ZeldaBlog

But Where’s the Dream Filling?

January 27th, 2006 at 2:05 am by The Missing Link

Link’s Awakening managed to do something that I didn’t think was at all possible. It managed to be one of the most well-loved Zelda titles despite having a feature that ordinarily would have players throwing down their controllers… er… Game Boys in disgust. Let me relate this feature to you in terms of a true story.

A group of six friends and I were doing a creative exercise (which happens to be a great party game, incidentally). Everyone starts with a piece of paper with two sentences—one at the top and one at the bottom—and fourteen numbered lines between them. The first sentence was “A dog ate a chocolate cake that I had baked,” and the bottom one read, “But I still want to know, was it a daisy or a rose?” The goal was to create a cohesive story, one sentence at a time, that managed to link the first and last sentences of the story… but there was a twist. Once you wrote the next line of the story, you passed your paper to your left, and then you took the piece of paper from the person on your right, and wrote the next sentence to their story. In effect, you would write two sentences, nonconsecutive, in each of the seven stories.

Now you’re probably wondering what this has to do with Link’s Awakening. Hold on. I’m getting there.

The person to my right was… a clever guy. He had a witty sense of humour like I had, almost pervertedly so. The game proceeded normally at first, but around sentence eight, I read through the story to find that the line he had just added was, and I quote, “And then I woke up.” I was simply flabbergasted by this as he had effectively killed the entire first part of the story and told me to start over from scratch. I was amused by this at first, and I gleefully continued on with the story, still having half the story left to make it all work. But then it happened again on a different story, this time on sentence 10. And then once more on another, sentence 13 this time… leaving me a single sentence to merge an imaginary dream which vaguely mentioned daisies and roses into the final question. Needless to say, I was not amused.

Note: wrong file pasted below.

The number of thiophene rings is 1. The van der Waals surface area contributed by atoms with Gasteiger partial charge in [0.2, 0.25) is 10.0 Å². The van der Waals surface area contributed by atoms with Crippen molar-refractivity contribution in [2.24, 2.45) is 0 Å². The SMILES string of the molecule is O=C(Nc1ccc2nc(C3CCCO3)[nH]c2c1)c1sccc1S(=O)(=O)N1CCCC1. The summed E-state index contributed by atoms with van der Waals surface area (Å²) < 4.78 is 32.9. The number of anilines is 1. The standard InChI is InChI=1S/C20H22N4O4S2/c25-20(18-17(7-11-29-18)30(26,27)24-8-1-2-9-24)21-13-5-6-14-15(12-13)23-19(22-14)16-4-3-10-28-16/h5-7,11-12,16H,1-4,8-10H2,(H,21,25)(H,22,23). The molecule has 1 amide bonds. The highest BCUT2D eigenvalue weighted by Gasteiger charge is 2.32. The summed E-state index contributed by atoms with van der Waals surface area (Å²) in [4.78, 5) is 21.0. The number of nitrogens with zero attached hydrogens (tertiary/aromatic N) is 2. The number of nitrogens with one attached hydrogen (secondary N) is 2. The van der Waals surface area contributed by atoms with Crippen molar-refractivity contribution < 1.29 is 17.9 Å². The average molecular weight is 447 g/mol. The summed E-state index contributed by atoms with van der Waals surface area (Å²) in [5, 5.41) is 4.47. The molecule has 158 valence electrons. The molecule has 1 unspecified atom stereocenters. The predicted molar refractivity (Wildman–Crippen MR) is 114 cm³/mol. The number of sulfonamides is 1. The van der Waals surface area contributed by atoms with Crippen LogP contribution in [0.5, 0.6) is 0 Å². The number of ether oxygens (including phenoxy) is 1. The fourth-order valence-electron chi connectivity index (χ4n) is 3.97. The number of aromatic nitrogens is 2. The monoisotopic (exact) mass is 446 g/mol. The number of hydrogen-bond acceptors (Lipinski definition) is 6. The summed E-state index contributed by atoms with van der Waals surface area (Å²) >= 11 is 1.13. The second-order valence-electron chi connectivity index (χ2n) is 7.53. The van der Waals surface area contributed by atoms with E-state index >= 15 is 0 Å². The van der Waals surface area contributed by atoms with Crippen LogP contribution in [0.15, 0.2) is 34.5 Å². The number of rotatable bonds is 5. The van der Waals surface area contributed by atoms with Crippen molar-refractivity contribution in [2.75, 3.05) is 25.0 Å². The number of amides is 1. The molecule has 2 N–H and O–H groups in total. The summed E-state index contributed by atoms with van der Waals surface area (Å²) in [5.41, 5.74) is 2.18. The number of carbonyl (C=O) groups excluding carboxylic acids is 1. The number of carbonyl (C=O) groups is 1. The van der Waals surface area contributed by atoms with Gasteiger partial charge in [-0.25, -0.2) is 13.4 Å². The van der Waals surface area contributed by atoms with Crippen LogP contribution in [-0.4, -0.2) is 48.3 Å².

Link’s Awakening, for those of you who don’t know the story, begins with Link waking up upon an island in the middle of the sea, his ship lost in the storm and nowhere to be found. He proceeds throughout the island, going through dungeons and getting items just as any normal Zelda would proceed. Yet as you go through the game, clues start to emerge that everything is not as it seems. Once you reach the Face Shrine, the three-quarters marker of the game, you know that Koholint Island is a complete fantasy… Link’s very own dream, one that he cannot escape from. His goal to awaken the Wind Fish becomes something entirely beyond helping Link leave Koholint; it is to destroy the dream world, everything Link has come to know… including one red-haired lyrist and songstress. In the end, you awaken the Wind Fish, and Koholint disappears; Link wakes up and finds himself floating on a piece of wood, presumably from his boat, and we realise that nothing that happened in the story really happened.

Compare this plot to the American version of Super Mario Bros. 2 (taken from the Japanese game Doki Doki Panic) and see if you can determine the difference here. Mario, Luigi, Toad, and the Princess wander through this land where eating your greens is not only good for your health but bad for your enemies. You immediately get the idea that this is not your typical Mario game, what with the lack of Fire Flowers and breakable bricks. You side-scroll through the various stages until you get to 7-2, where you face the biggest glutton there ever was as a final boss, King Wart. Six vegetables sends His Royal Watiness off the screen, and then you are hailed as heroes of Subcon… until Mario wakes up, dispelling your belief that what you had done was real… and telling you that the entire game was an outright sham.